Thursday, July 9, 2009

Super-Powered Prose: It's Superman by Tom DeHaven

It’s Superman can best be described as a strange duck. Written by acclaimed novelist Tom DeHaven, it explores the days leading up to Superman’s first appearance in Action Comics #1. It becomes quite odd as we meet a slightly befuddled hick in Clark Kent, who isn’t the sharpest tool in the shed. We meet Lois Lane, a modern woman with quite the liberal view of sexuality (at least for the thirties). We have Lex Luthor, a New York City (Metropolis) alderman from a shady past with equally shady plans for the future.

We also meet Willi Berg, a new character that ties everyone together. A former beau of Lois and a freelance photographer, he stumbles upon the alderman’s criminal activities. Framed for the murder he witnessed, he flees the city to Smallville, meets a young boy with amazing powers and starts the ball rolling towards the first appearance of Superman.

DeHaven throws out a lot of the established back story of Superman to instead focus on his vision of Depression-era America. We travel from Smallville to Hollywood to Metropolis before the story comes to its end only moments before the first panel of Superman’s first comic appearance. In the process we meet a slew of original characters like Skinny Simon, Dick Sandglass, Ben Jaeger, and Ceil Stickowski add depth to the reality of the early-era Superman’s world.

Unlike the previous reviewed Enemies & Allies, DeHaven devotes an intense amount of effort to get the feel of his chosen time period right. His characters move through their surroundings and develop in to vastly different figures as our story progresses. The plot is weak in places, but when it fails, it always fails to focus more on the strange bunch of figures DeHaven gives us. Luthor’s plot involves his creation of killer robots, but the denouement is anti-climatic at best. It really doesn’t hurt the book though, as by the time you reach the finish you realize the book has much less to do with the potential conflict between Superman and Luthor as it does their similarities. It creates an interesting framework that really accentuates the themes that run through the tale.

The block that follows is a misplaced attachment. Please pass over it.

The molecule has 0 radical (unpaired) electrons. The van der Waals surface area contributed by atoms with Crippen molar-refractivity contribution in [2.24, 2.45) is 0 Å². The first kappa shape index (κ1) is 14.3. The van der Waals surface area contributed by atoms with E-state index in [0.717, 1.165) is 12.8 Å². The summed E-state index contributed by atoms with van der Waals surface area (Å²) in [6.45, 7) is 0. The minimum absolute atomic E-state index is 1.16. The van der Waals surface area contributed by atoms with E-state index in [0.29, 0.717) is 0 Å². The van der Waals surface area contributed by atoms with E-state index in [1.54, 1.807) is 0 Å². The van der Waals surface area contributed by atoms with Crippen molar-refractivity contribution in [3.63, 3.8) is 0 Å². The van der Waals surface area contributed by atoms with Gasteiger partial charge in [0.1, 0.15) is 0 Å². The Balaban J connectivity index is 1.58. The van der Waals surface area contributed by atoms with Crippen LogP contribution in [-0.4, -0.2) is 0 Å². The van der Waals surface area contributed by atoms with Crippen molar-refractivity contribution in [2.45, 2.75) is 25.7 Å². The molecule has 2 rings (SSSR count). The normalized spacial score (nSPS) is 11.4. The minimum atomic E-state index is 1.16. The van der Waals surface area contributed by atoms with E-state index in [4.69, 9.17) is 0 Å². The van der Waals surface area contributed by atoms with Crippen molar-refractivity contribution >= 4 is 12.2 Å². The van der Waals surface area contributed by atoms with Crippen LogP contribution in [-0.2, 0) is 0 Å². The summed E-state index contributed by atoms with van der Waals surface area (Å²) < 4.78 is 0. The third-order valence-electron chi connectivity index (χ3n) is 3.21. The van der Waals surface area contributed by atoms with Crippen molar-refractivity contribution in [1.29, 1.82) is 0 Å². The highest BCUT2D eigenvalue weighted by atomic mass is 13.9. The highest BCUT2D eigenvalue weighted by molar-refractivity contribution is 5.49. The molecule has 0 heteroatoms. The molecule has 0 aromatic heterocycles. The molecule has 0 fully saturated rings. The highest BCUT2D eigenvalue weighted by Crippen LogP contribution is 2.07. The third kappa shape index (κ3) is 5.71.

If you are looking for a modern tale of Superman, you could do far worse than It’s Superman. The book holds its own even as Kevin J. Anderson’s Super-books fall flat on their face. DeHaven’s tale gets a solid Recommendation.

1 comment:

Matthew K. said...

I had the pleasure of hearing a talk by DeHaven when this book was released. It was evident he had a genuine love of comics and superheroes. BTW- he teaches at nearby Virginia Commonwealth University in Richmond.